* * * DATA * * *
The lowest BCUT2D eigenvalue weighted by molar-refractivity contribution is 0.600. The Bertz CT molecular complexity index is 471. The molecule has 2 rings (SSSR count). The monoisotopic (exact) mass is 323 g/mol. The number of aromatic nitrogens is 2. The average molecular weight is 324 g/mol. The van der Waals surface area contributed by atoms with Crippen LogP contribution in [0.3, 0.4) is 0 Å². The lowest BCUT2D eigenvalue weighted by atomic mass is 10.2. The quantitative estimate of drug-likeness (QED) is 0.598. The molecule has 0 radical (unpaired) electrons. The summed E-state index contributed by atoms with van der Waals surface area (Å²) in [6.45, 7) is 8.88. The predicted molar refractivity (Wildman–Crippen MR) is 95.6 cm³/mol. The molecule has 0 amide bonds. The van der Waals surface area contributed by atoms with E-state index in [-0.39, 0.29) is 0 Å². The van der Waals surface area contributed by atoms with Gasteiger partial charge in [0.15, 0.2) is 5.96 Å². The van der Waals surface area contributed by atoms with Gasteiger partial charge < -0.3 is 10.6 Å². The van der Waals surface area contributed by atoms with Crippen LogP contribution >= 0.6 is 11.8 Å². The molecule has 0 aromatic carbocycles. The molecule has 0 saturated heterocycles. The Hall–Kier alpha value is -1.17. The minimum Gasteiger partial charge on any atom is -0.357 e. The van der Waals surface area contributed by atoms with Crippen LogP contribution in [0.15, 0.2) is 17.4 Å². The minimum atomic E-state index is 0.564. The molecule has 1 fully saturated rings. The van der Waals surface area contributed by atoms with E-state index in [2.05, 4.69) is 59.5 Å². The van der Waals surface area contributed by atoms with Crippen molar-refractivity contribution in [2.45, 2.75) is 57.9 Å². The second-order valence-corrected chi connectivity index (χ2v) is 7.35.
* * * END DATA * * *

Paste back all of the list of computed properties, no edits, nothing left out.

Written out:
The lowest BCUT2D eigenvalue weighted by molar-refractivity contribution is 0.600. The Bertz CT molecular complexity index is 471. The molecule has 2 rings (SSSR count). The monoisotopic (exact) mass is 323 g/mol. The number of aromatic nitrogens is 2. The average molecular weight is 324 g/mol. The van der Waals surface area contributed by atoms with Crippen LogP contribution in [0.3, 0.4) is 0 Å². The lowest BCUT2D eigenvalue weighted by atomic mass is 10.2. The quantitative estimate of drug-likeness (QED) is 0.598. The molecule has 0 radical (unpaired) electrons. The summed E-state index contributed by atoms with van der Waals surface area (Å²) in [6.45, 7) is 8.88. The predicted molar refractivity (Wildman–Crippen MR) is 95.6 cm³/mol. The molecule has 0 amide bonds. The van der Waals surface area contributed by atoms with E-state index in [-0.39, 0.29) is 0 Å². The van der Waals surface area contributed by atoms with Gasteiger partial charge in [0.15, 0.2) is 5.96 Å². The van der Waals surface area contributed by atoms with Gasteiger partial charge < -0.3 is 10.6 Å². The van der Waals surface area contributed by atoms with Crippen LogP contribution >= 0.6 is 11.8 Å². The molecule has 0 aromatic carbocycles. The molecule has 0 saturated heterocycles. The Hall–Kier alpha value is -1.17. The minimum Gasteiger partial charge on any atom is -0.357 e. The van der Waals surface area contributed by atoms with Crippen LogP contribution in [0.15, 0.2) is 17.4 Å². The minimum atomic E-state index is 0.564. The molecule has 1 fully saturated rings. The van der Waals surface area contributed by atoms with E-state index in [2.05, 4.69) is 59.5 Å². The van der Waals surface area contributed by atoms with Crippen molar-refractivity contribution in [2.45, 2.75) is 57.9 Å². The second-order valence-corrected chi connectivity index (χ2v) is 7.35.